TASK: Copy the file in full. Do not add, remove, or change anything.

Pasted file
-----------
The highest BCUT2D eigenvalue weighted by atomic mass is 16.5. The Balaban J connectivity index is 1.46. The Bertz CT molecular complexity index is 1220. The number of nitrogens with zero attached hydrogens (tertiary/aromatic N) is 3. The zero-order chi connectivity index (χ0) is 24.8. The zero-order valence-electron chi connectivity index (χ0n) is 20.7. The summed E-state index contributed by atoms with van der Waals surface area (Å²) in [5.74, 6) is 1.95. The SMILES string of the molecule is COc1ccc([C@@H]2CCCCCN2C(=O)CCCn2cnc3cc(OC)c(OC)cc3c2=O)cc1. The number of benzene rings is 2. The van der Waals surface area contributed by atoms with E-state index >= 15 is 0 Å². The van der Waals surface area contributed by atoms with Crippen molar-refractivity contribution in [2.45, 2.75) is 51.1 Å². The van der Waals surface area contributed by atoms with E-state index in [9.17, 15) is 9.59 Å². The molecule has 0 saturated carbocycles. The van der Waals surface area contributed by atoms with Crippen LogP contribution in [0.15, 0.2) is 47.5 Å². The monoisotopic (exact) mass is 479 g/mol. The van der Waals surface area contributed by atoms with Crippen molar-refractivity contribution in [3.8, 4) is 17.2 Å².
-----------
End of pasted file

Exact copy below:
The highest BCUT2D eigenvalue weighted by atomic mass is 16.5. The Balaban J connectivity index is 1.46. The Bertz CT molecular complexity index is 1220. The number of nitrogens with zero attached hydrogens (tertiary/aromatic N) is 3. The zero-order chi connectivity index (χ0) is 24.8. The zero-order valence-electron chi connectivity index (χ0n) is 20.7. The summed E-state index contributed by atoms with van der Waals surface area (Å²) in [5.74, 6) is 1.95. The SMILES string of the molecule is COc1ccc([C@@H]2CCCCCN2C(=O)CCCn2cnc3cc(OC)c(OC)cc3c2=O)cc1. The number of benzene rings is 2. The van der Waals surface area contributed by atoms with E-state index >= 15 is 0 Å². The van der Waals surface area contributed by atoms with Crippen molar-refractivity contribution in [2.45, 2.75) is 51.1 Å². The van der Waals surface area contributed by atoms with E-state index in [9.17, 15) is 9.59 Å². The molecule has 0 saturated carbocycles. The van der Waals surface area contributed by atoms with Crippen LogP contribution in [0.15, 0.2) is 47.5 Å². The monoisotopic (exact) mass is 479 g/mol. The van der Waals surface area contributed by atoms with Crippen molar-refractivity contribution in [3.8, 4) is 17.2 Å².